Kodiak bear lands hunter in elite club

Posted: Friday, June 24, 2005

GREEN BAY, Wis. — On May 1, Ron Smits of Green Bay killed a Kodiak Island brown bear off the coast of Alaska. In doing so, he became one of the few hunters in Wisconsin to qualify for membership in the North American 29 Club, an elite group within Safari Club International, so named because eligibility requires a member to have taken 29 species of big-game animals found on the North American continent.

''I think I'm about the 115th person to have taken all of those animals,'' Smits said. ''It will depend on how many other people also completed their list this spring.''

Smits, 41, an auto dealer in the Green Bay area, grew up near the west shore of Green Bay and began hunting at 12.

''The first animal I hunted was a squirrel, then rabbits and pheasants. As I got older, I began trapping and was really into waterfowl hunting,'' he said.

In 1979, he killed his first Wisconsin whitetail, an event that ultimately triggered his pursuit of 29 Club entry.

''My life's goal has been to become a member of the North American 29 Club,'' Smits said. ''I seriously began to pursue it about 1990. I was hoping to do it by the time I reached 50 but it all came together a lot sooner.''

The quest, which meant coping with scorching desert heat, sub-zero Arctic temperatures and boulder-strewn mountainsides, required stamina as well as financing.

''I wouldn't even want to put a pencil'' to estimate the cost, Smits said. ''I did an awful lot — roughly half — of the hunts without a guide.

''It took a lot of good planning, taking the time and an incredible amount of luck. I'd like to say I created a lot of my own luck by calling a lot of references and researching areas but the biggest thing is taking the time.''

He averaged several hunts a year. Most ranged from one to two weeks.

''I actually killed one of each of the six deer species in 70 days last fall,'' he said.

''That included a whitetail buck in Wisconsin, a Sitka blacktail on Kodiak Island, a Columbia blacktail in Oregon, a Rocky Mountain mule deer in Alberta, a Coues whitetail in Mexico and a desert mule deer in Mexico.''

There is no requirement for club membership that the animals be of record-book caliber, but Smits managed to take a Coues whitetail and a western Canadian moose that qualified for entry into the Boone & Crockett record books.

''I thought the most difficult animal to take was a Rocky Mountain bighorn sheep,'' he said. ''It was the toughest 10 days of my life. The altitude wasn't particularly bad, but I had to do a tremendous amount of climbing and hiking over mountainous terrain.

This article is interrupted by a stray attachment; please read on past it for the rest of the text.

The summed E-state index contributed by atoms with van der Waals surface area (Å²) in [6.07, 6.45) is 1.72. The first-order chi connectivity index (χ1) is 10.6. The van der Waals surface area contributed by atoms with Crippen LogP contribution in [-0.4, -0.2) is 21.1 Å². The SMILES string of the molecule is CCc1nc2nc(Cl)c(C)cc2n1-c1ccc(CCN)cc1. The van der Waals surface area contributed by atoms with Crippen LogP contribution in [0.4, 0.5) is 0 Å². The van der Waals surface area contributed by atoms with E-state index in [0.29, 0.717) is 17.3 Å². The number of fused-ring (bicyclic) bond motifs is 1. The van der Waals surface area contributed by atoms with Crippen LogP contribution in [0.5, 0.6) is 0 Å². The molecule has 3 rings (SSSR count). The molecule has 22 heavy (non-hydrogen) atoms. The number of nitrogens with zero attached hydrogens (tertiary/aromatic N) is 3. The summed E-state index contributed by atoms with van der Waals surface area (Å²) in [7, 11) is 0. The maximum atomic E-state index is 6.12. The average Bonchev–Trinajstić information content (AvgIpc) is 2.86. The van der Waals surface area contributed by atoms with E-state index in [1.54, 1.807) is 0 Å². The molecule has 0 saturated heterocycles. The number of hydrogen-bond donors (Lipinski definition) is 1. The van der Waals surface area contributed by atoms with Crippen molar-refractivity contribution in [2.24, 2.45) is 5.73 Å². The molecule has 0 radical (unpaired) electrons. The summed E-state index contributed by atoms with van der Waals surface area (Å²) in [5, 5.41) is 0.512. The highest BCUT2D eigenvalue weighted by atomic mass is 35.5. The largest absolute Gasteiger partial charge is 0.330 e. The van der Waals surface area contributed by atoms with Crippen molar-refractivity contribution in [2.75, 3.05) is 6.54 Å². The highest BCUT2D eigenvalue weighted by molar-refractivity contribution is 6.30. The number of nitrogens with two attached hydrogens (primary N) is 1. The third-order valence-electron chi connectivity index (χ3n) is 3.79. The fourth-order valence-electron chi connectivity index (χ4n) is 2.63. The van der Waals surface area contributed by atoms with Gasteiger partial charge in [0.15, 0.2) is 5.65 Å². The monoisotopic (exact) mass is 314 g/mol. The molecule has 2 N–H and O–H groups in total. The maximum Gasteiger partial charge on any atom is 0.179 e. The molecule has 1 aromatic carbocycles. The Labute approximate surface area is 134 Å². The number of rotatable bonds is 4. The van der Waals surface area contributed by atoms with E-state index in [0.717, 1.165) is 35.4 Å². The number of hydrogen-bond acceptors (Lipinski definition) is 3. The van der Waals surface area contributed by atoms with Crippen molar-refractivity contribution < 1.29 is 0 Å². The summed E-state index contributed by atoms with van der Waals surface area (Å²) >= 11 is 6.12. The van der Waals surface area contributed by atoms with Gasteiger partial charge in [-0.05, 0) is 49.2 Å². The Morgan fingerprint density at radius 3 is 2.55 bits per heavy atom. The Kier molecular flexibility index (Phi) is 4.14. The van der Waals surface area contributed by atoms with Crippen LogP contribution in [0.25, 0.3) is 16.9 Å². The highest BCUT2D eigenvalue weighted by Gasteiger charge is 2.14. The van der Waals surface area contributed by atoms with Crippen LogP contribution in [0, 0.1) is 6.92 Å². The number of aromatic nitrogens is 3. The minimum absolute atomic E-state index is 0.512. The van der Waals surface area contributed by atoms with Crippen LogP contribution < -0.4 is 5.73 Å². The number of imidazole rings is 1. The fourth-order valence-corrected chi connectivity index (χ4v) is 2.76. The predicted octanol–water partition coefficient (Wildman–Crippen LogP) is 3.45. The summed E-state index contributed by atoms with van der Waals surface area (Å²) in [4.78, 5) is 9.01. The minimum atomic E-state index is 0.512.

''Mentally, I think the most difficult animal was the polar bear. I hunted out of Resolute Bay, about 100 miles from the North Pole. You can only hunt by dog sled, and I was on the ice for six days before I shot my bear. On the day I shot it, the temperature was 60 degrees below zero.

''There's just nothing to see out there — no birds, no animals, no mountains — just white.

''I had two Eskimo guides who spoke little English. After I killed the bear, it took two days of dog sled travel to get off the ice.''

Smits had two hunts for Stone sheep. The first lasted 10 days, the second just four hours.

''Things came together quickly on that second hunt,'' he said.

The idea for a 29 Club formed in the 1950s when that was believed the number of North American big-game animals. Since, nine other animals have been added to the big-game list, although not for club entry. They include jaguar, walrus, Arctic Island caribou, Roosevelt elk, Tule elk, mainland musk ox, gray wolf, woods bison and Vancouver Island black bear. All except jaguar can be killed by hunters. Arrangements can be made to shoot a jaguar with a tranquilizing dart. The animal then is released.

''I've hunted with Eskimos, Mexicans, Cree Indians and Inuits using rifles, shotguns, bows and harpoons,'' Smits said. ''I've slept in ranch houses, hotels, cabins, lodges, tents, lean-tos and under the stars.

''I've traveled by helicopter, airplane, trucks, cars, jeeps, four-wheelers, snow machines, horses, rubber rafts, boats, mules, dog sleds and snowshoes, but mostly by foot.''

Smits said he will pursue the nine animals outside the original 29 list, ''but I'd like to repeat some of my previous hunts just because I enjoyed the experience and the people I hunted with.

''I wonder if anyone has ever done it twice?'' he said.

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